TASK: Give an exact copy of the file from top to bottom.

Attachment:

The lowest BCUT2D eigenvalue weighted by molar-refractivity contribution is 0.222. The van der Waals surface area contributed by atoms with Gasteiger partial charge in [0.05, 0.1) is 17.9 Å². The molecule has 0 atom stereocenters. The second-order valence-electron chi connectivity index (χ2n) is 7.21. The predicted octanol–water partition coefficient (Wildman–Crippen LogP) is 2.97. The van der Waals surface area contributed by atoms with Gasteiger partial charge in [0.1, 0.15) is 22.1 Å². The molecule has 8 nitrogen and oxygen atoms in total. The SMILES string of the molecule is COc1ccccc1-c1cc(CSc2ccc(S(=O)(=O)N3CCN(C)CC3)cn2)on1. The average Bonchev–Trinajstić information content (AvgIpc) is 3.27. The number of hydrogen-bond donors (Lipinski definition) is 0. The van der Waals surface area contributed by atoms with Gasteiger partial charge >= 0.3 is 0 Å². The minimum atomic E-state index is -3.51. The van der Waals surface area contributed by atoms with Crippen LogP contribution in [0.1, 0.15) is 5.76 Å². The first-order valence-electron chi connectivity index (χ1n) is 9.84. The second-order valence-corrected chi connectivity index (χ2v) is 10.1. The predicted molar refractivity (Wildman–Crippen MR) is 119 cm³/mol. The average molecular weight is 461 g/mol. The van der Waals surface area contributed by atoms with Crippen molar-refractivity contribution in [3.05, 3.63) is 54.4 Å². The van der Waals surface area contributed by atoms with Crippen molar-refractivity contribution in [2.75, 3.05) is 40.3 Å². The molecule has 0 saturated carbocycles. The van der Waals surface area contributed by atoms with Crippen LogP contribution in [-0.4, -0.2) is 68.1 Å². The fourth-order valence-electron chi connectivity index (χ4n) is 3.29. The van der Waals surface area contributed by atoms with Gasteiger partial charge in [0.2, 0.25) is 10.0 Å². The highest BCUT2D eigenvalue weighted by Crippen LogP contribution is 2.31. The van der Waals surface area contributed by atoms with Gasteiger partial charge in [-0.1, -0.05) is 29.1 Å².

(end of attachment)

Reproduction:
The lowest BCUT2D eigenvalue weighted by molar-refractivity contribution is 0.222. The van der Waals surface area contributed by atoms with Gasteiger partial charge in [0.05, 0.1) is 17.9 Å². The molecule has 0 atom stereocenters. The second-order valence-electron chi connectivity index (χ2n) is 7.21. The predicted octanol–water partition coefficient (Wildman–Crippen LogP) is 2.97. The van der Waals surface area contributed by atoms with Gasteiger partial charge in [0.1, 0.15) is 22.1 Å². The molecule has 8 nitrogen and oxygen atoms in total. The SMILES string of the molecule is COc1ccccc1-c1cc(CSc2ccc(S(=O)(=O)N3CCN(C)CC3)cn2)on1. The average Bonchev–Trinajstić information content (AvgIpc) is 3.27. The number of hydrogen-bond donors (Lipinski definition) is 0. The van der Waals surface area contributed by atoms with Gasteiger partial charge >= 0.3 is 0 Å². The minimum atomic E-state index is -3.51. The van der Waals surface area contributed by atoms with Crippen LogP contribution in [0.1, 0.15) is 5.76 Å². The first-order valence-electron chi connectivity index (χ1n) is 9.84. The second-order valence-corrected chi connectivity index (χ2v) is 10.1. The predicted molar refractivity (Wildman–Crippen MR) is 119 cm³/mol. The average molecular weight is 461 g/mol. The van der Waals surface area contributed by atoms with Crippen molar-refractivity contribution in [3.05, 3.63) is 54.4 Å². The van der Waals surface area contributed by atoms with Crippen molar-refractivity contribution in [2.75, 3.05) is 40.3 Å². The molecule has 0 saturated carbocycles. The van der Waals surface area contributed by atoms with Crippen LogP contribution in [-0.4, -0.2) is 68.1 Å². The fourth-order valence-electron chi connectivity index (χ4n) is 3.29. The van der Waals surface area contributed by atoms with Gasteiger partial charge in [0.2, 0.25) is 10.0 Å². The highest BCUT2D eigenvalue weighted by Crippen LogP contribution is 2.31. The van der Waals surface area contributed by atoms with Gasteiger partial charge in [-0.1, -0.05) is 29.1 Å².